Related Topics: Diet, Features, General

5 Foods for Healthy Hair!

Menopause may bring more than hot flushes as many women do experience increased hair loss or thinning due to the rapidly dropping hormone levels.

Dr Andrew Weil

Whole foods rich in protein, omega-3 fatty acids, zinc and biotin may help promote a healthy scalp and hair. Add these foods to your grocery cart – think of them as ingredients in a healthy hair recipe!

1 Dark leafy greens. Kale, Swiss chard, spinach and other dark leafy greens are good sources of vitamins A and C, which the body needs to produce the oily substance sebum, a natural conditioner for your hair.

2 Salmon. Omega-3 fatty acids, of which wild-caught salmon is an excellent source, are important to a healthy scalp. Salmon is also a good source of protein. If you don’t like the taste of fish, try a high-quality fish oil supplement.

3 Beans and legumes. They are a good source of protein which helps promote hair growth, as well as iron, biotin and zinc. (Biotin deficiencies can occasionally result in brittle hair.)

4 Nuts. Specific varieties of nuts contain vitamins and minerals that can help promote the health of your scalp. Brazil nuts are a good source of selenium (limit yourself to no more than two Brazil nuts per day). Walnuts provide the omega-3 fatty acid alpha-linolenic acid, which may help condition your hair, as well as zinc, which can minimize hair shredding. Cashews, almonds and pecans are other hair-healthy choices. Aim for raw varieties as often as you can, or lightly toast yourself if an added crunch is needed.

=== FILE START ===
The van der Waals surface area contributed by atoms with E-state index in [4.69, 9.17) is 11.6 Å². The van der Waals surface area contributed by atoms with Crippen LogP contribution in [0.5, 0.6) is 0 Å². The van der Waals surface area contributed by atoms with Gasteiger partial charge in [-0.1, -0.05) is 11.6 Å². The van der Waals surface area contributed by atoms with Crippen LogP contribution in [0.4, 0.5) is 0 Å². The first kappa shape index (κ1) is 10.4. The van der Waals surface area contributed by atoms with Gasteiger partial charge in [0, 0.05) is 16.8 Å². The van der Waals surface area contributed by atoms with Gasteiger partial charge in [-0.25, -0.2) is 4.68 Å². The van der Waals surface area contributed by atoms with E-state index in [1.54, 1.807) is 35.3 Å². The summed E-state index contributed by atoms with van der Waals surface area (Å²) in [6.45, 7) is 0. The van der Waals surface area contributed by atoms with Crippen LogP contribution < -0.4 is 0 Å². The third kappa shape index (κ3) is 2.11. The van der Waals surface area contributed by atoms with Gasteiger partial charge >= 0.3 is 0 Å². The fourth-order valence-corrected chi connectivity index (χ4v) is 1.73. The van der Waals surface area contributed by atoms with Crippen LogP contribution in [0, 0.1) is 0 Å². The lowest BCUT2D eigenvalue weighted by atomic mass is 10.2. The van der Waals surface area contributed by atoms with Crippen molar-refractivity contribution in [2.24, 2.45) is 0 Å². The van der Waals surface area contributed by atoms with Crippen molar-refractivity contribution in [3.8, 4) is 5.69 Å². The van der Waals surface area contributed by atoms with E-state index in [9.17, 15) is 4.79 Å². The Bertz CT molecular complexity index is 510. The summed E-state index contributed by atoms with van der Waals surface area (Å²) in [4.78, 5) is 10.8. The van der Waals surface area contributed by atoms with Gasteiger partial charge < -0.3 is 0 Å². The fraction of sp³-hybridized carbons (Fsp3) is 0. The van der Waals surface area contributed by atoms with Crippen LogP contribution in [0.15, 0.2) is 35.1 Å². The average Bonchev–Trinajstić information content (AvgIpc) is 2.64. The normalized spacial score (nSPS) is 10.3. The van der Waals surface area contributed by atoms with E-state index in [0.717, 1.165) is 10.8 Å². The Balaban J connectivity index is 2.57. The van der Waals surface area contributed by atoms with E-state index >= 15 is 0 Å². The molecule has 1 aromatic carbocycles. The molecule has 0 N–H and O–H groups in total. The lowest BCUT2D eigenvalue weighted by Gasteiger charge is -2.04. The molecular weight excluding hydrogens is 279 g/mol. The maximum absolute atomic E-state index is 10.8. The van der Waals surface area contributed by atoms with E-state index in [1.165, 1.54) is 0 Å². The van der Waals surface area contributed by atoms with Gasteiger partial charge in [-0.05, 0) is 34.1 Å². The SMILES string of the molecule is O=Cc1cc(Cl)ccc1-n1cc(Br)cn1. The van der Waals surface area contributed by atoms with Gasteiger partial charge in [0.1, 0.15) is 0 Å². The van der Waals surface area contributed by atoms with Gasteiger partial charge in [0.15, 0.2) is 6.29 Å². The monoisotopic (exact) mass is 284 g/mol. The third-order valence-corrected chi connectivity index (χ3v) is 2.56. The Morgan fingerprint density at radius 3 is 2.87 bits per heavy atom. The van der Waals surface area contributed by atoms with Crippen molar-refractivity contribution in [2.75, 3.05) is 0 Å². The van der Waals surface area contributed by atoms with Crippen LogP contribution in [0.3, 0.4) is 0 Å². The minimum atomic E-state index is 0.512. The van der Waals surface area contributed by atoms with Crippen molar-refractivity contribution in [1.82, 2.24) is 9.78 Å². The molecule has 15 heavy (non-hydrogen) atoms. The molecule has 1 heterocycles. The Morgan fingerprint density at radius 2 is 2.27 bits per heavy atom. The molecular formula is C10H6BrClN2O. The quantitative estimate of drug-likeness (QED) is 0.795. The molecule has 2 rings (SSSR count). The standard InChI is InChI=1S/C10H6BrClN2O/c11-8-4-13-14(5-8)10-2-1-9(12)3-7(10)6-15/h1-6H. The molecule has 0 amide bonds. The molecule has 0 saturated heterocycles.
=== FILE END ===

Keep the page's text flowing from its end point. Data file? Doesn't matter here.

5 Eggs. A good source of protein, which helps prevent dry, weak and brittle hair. Choose organic, omega-3 fortified eggs from cage-free hens.

More information on hair loss or thinning
When hair starts thinning, which is common at menopause, then what can happen is that when progesterone levels fall as a result of lack of ovulation, the body responds by increasing its production of the adrenal cortical steroid androstenedione. This is an alternative precursor for the production of other adrenal cortical hormones and it conveys some androgenic (male-like-properties) – in this case male pattern hair loss.

  If this is what is causing your hair loss, then when progesterone levels are raised by supplementation the androstenedione level will gradually fall, and normal hair growth can eventually resume. Since hair growth is slow, it may take 4-6 months for the effects to become apparent.

http://www.bio-hormone-health.com/2011/12/12/reversing-female-hair-loss/

  -  -  -  -  -  -  -  -  -  -  -  -  -  -  -  -  -  -  -  -  -  -  -  -  -  -  -  -  -  -  -  -  -  -  -  -  -  -
  -  -  -  -  -  -  -  -  -  -  -  -  -  -  -  -  -  -  -  -  -  -  -  -  -  -  -  -  -  -  -  -  -  -  -  -  -  -

Please feel free to discuss this article in the comments section below, but note that the author cannot respond to queries made there.
Comments 2
Sorted by:  Date | Recommended
AnnA Rushton | 9:28 am, April 13th, 2016

Annette hair growth depends on many factors so if you have no other symptoms then it may not be hormonally related and it would be worth consulting a trichologist to see exactly what has happened.

Annette | 12:17 pm, April 12th, 2016

my hair seems full, just doesnt seem to grow, ( been short, or same length for over year now, (what would help grow, my hair, ( this is first time it ever done that, ( after i cut it last time, it just didnt grow back, look forward in hearing from you ( would like to see it grow at least 2 to 3 to 6 inches, and be where it was, my hair was long at one point five years ago,

 
Leave a comment
(your email address will not be displayed)
Home
News
Features
Opinion
Advice
About Us
Contact Us
The Team
Links
Terms of Use
www.bio-hormone-health.com  © 2018
Learn more about Serenity Natural Progesterone Cream Learn more about Serenity Natural Progesterone Cream